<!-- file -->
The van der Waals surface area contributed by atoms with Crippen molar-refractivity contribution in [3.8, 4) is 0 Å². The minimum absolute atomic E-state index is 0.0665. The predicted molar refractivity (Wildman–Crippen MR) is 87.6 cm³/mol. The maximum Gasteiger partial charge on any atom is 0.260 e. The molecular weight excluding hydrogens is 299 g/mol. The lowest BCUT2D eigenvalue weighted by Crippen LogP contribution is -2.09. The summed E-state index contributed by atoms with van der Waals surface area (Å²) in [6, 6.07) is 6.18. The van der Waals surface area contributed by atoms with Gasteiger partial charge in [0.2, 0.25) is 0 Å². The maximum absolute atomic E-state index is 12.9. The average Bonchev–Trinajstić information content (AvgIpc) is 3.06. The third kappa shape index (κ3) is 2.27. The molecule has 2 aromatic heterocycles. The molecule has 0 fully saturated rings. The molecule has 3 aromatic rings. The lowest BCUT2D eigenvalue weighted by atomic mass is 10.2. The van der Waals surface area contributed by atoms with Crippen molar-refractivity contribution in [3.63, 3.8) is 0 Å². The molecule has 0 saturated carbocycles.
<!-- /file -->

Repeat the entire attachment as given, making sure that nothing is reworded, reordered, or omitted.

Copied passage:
The van der Waals surface area contributed by atoms with Crippen molar-refractivity contribution in [3.8, 4) is 0 Å². The minimum absolute atomic E-state index is 0.0665. The predicted molar refractivity (Wildman–Crippen MR) is 87.6 cm³/mol. The maximum Gasteiger partial charge on any atom is 0.260 e. The molecular weight excluding hydrogens is 299 g/mol. The lowest BCUT2D eigenvalue weighted by Crippen LogP contribution is -2.09. The summed E-state index contributed by atoms with van der Waals surface area (Å²) in [6, 6.07) is 6.18. The van der Waals surface area contributed by atoms with Gasteiger partial charge in [0.2, 0.25) is 0 Å². The maximum absolute atomic E-state index is 12.9. The average Bonchev–Trinajstić information content (AvgIpc) is 3.06. The third kappa shape index (κ3) is 2.27. The molecule has 2 aromatic heterocycles. The molecule has 0 fully saturated rings. The molecule has 3 aromatic rings. The lowest BCUT2D eigenvalue weighted by atomic mass is 10.2. The van der Waals surface area contributed by atoms with Crippen molar-refractivity contribution in [3.63, 3.8) is 0 Å². The molecule has 0 saturated carbocycles.